- Oct 29, 2000
Well, almost 3 years later and I'm still on the same Model M and same trackball. I'm not one for change, haha--especially when it's already perfect!
And come to think of it, it's been at least 8 years on this set (so 5 years before I started the thread) and prior to that it was at least 7 years on maybe this set or one of my spares of the same thing. And I guess if I want to go back even further, I started typing on the Model M in 1989 so that's what...30+ years. Damn I'm old.
I'm not sure about the trackball, I could never get used to those (do you actually use it for games?) but it is tough to beat a Model M for delicious typing. You'd have to find an old Model F, and that's about it.
I used Model M's for years. My first PC came with one back in 1991. Throughout the 90's I got stuck with various rubber dome boards, and always felt something was missing, but never looked into it. Got back into Model M's in 2005. You could still pick one up in perfect shape on eBay for like $30 back then. It is crazy what they cost now.
Amazing to type on. Aesthetically, less than pleasing.
Then I solved the second part by up a Black Model M13 Trackpoint II. I loved that thing.
Only downside was the keycaps. The regular beige/grey Model M's used dye sublimated keycaps. They would never wear off. You obviously can't do this with black keys, so they pad printed white letters on them, and then used a thin clear coat to try to protect them.
Unfortunately it took me only about 2 years to wear through the protectant and make it look all ugly. For a while I got replacement keycaps from Unicomp. I replaced them twice, but the third time they informed me that they had stopped making them, and that I just bought the last set. Understanding that I had a somewhat rare keyboard, I cleaned it up, replaced the caps, and put it in storage, not wanting to ruin something rare.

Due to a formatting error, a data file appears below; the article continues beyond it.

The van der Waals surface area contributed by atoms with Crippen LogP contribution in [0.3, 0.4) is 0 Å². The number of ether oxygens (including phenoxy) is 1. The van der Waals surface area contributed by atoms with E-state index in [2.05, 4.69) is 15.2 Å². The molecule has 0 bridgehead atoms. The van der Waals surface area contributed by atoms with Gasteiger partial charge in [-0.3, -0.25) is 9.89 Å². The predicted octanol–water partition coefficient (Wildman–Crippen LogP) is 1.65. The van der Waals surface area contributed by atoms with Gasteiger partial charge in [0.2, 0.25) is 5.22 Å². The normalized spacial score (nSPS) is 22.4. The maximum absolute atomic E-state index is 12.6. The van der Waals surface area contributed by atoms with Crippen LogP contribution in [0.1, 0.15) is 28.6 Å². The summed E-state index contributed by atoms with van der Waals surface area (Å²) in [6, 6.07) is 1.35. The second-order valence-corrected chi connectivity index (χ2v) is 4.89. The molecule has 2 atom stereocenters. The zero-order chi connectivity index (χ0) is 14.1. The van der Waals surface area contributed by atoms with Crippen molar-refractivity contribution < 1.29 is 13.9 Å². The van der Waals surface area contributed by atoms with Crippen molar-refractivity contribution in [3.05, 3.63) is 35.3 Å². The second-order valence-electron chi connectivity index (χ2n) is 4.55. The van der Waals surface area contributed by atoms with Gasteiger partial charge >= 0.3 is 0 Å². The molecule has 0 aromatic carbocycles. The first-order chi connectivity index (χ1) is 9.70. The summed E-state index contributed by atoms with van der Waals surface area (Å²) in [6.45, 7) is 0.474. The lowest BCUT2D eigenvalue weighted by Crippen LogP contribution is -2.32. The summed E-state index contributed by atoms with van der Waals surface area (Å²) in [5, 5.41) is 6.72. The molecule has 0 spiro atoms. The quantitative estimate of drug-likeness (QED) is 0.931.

That's when I replaced it with the modern Unicomp designs. They were not bad, but the fit and finish was a downgrade from the old Model M's, and they also were nowhere near as solid.
(Not my picture)
It was nice to have the windows key and USB though (although the USB controller was very slow to initialize making it difficult to hit DEL to get into BIOS, requiring many retries.
After a few years I started looking around for alternatives. I wanted something aesthetically a little newer looking, maybe with mildly backlit keys to help in a dark room (I can mostly type without looking but I never learned to properly touch type. it's funny. As long as I am not thinking about typing without looking I can do it perfectly. As long as I try to consciously be all like "look at me, I'm typing without looking" it fails completely)
After much research and disappointment in the options, I wound up with a black Ducky One (the first one) with white backlit keys and Cherry MX Green (clicky, very heavy, to try to mimic the Model M experience)
Ducky makes some great keyboards. Very solid (as far as modern boards go, not original Model M style) and excellent fit and finish.
They biggest weakness is not their own fault. It's simply that try as much as you might, no Cherry MX or Cherry MX clone switch will ever live up to the Model M's buckling springs.
It's nice to ahve some backlight, and a slightly more modern stylish look though. Native USB and NKRO also doesn't hurt, but it is a compromize at best.
I've often wished that someone would come along, license the Buckling Spring technology from Unicomp and apply it in a modern industrial designed keyboard with back-lighting, and a completely reworked control board to allow for NKRO and native USB.
Heck, if I found myself with millions of dollars and no dea what to do with them, I'd take it on as a passion project. Unfortunately, that is not me.